You need to harvest marigold seeds when the flower petals start to wrinkle, and the seed pod (below the flower) is just beginning to turn brown.
Then, once dry, you should store the seeds in a paper envelope in a cool, dark, dry location.
Marigolds are a much-loved staple in many gardens, and it’s easy to harvest and store the seeds so that you can replant these beautiful blooms the following year.
And doing so saves you from having to buy plants again and again.
Plus, harvesting seeds is a great way to ensure your garden is bright and golden month after month.
How to Harvest Marigold Seeds?
You need to harvest marigold seeds at the right time, or the seeds will be unripe and not viable or already scattered by the plant.
You should therefore watch your plant carefully for signs that the seeds are ready to collect.
You’ll know the seeds are ready when the petals have started to dry out and curl up, and the seed pod behind the petals has begun browning at the edges.
You can use a pair of sharp scissors to cut the flower off the plant, snipping through the stem rather than the seed pod to remove the entire flower head.
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How to Prepare Marigold Seeds for Storage?
To prepare marigold seeds for storage, you first need to set up a clean, clear work surface so that you have space to operate.
You’ll need at least enough room to work and to set your flower heads in a pile.
Once you’ve found a good work area, start by picking up a head and gripping it at the base.
Then, use your other hand to pull off the leaves and petals so that you only have the seed pod left.
You should now be able to see the seeds inside the marigold.
You can identify the seeds because they are slender and pointed, with one dark end and one light end.
Once you’ve found the seeds, you can lightly pinch them in your fingers and pull them away from the base.
They will likely come off in clumps, which you should separate and space out on a paper towel.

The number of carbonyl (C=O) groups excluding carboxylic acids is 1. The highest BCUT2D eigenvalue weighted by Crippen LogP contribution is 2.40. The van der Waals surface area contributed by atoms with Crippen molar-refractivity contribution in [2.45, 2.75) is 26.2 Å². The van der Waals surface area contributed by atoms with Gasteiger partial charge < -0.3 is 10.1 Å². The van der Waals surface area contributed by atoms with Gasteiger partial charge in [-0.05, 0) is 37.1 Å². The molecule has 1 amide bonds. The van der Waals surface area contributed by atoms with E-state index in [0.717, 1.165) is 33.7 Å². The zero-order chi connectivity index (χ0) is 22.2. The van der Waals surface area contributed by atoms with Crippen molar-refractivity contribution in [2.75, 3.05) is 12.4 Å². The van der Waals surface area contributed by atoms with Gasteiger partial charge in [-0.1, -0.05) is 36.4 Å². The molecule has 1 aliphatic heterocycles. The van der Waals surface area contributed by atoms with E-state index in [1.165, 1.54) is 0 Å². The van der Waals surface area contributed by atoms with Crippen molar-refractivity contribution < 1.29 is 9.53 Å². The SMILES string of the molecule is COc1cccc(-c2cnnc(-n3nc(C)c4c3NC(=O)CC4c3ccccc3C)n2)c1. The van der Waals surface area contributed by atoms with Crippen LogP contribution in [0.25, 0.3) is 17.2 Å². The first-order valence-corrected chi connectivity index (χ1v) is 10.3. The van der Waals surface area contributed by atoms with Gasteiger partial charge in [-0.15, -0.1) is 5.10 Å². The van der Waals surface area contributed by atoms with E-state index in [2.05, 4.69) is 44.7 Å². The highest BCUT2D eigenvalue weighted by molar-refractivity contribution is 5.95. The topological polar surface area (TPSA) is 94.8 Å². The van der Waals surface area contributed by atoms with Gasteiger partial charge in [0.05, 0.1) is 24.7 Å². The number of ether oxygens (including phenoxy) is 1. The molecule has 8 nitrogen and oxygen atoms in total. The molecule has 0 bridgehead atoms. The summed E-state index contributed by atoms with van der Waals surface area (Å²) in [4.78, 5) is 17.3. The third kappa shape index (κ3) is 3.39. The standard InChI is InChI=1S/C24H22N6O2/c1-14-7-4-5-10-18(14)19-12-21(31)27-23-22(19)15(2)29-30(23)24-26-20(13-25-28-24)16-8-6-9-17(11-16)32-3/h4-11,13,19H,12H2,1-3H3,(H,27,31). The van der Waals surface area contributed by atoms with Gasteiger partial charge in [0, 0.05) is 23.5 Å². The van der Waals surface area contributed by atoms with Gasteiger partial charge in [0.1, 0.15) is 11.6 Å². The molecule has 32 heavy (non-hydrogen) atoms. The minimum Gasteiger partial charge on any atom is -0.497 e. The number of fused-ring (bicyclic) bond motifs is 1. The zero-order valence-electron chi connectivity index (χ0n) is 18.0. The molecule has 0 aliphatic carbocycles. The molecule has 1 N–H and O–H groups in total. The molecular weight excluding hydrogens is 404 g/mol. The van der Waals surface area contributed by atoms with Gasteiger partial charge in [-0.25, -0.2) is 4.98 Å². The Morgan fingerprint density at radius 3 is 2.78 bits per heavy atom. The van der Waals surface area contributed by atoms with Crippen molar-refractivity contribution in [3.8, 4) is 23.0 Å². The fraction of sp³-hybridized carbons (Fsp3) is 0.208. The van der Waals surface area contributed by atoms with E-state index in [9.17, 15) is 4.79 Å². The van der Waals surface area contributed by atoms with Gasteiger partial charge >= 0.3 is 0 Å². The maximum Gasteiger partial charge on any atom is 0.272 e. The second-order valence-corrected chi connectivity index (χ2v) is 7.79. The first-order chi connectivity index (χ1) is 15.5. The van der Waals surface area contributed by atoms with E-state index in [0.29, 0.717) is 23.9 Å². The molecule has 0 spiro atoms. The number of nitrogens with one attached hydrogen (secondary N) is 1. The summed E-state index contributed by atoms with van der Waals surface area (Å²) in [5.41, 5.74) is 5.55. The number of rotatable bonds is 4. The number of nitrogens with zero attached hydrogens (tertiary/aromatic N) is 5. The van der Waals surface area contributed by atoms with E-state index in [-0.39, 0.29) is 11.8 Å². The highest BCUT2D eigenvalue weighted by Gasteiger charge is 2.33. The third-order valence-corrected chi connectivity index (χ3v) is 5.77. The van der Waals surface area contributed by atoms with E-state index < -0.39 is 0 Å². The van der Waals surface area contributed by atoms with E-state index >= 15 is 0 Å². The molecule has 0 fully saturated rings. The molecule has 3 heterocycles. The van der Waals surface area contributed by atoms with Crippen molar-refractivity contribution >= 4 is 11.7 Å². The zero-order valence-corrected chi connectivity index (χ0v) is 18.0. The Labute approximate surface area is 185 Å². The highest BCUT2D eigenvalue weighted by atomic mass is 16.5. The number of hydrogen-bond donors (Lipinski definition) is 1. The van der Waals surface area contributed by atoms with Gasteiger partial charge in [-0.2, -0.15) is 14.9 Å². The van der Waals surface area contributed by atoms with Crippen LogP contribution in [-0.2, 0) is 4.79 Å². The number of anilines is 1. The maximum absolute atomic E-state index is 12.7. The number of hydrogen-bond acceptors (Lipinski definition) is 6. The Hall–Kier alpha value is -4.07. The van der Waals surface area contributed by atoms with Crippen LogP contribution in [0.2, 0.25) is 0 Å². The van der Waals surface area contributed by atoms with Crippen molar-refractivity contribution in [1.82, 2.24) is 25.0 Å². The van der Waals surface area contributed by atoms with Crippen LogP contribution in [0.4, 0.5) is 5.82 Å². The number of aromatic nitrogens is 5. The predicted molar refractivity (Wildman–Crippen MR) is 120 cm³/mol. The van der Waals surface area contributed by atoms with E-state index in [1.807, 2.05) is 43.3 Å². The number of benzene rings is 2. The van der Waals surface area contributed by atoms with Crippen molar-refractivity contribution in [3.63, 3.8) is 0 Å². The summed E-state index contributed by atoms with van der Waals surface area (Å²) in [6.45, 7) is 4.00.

Then, after you have removed all of the seeds, you can keep the base, leaves, and stem to compost or throw them away.
Next, ensure that you’ve evenly spaced the seeds on a paper towel, as spacing will help absorb moisture and encourage them to dry.
And you will need the seeds to dry before you put them in storage.
Now, after you’ve appropriately spaced the seeds, place the paper towel somewhere that does not get any direct sunlight.
You should allow the seeds to dry there for several days.
Then, turn them over to expose the other side of the seed to airflow, and again wait several days for this side to dry.
It is crucial to ensure that you leave the seeds drying for around a week because if moisture remains in them once you have put them into storage, they are likely to turn moldy.
And if they mold, you can’t plant them the following year.
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How to Store Marigold Seeds?
Once your seeds are dry, you can place them in a paper envelope or sleeve.
Or, some people prefer to use plastic, which can work, but if any moisture remains in the seeds, there is a greater risk of them going moldy in a plastic envelope.
So, paper sleeves may be preferable.
Next, you should label and date your envelope or sleeve and then carefully tip the marigold seeds into it.
And remember that at this step, it is best not to over-fill the envelopes.
Instead, put a handful of seeds in each so that if a batch does remain damp and gets spoiled, it won’t ruin your entire seed storage.
Then, once you have your envelopes, you may wish to place them in a secondary airtight container, as this will prevent any atmospheric moisture from ruining the viability of the seeds.
A plastic container with a locking lid is a suitable option and will have the additional advantage of keeping the seeds safe from any insects or rodents that might wish to eat them.
Plus, you can store multiple kinds of seeds in this container if you wish or keep it for marigolds only.
Finally, add a couple of silica gel packets or dry rice to absorb any moisture that gets into the container or remains in the seeds.
And then place the jar or envelope in a cool, dry, dark place that does not suffer from temperature fluctuations.
How Long Can You Keep Marigold Seeds?
Marigold seeds will usually last for about three years.
However, toward the end of the three years, their germination rate is likely to be lower.
After three years, even fewer will germinate.
Thus, it is best to use seeds every year and just keep harvesting your new plants for fresh seeds.
But if you can’t use the seeds every year, they should remain viable for up to three years if you store them correctly.
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Marigold seeds are easy to harvest and store, so long as you make sure you dry them properly and then protect them from moisture, light, and temperature changes.
Following these steps is a great way to ensure you can grow these plants in your garden year after year without issue.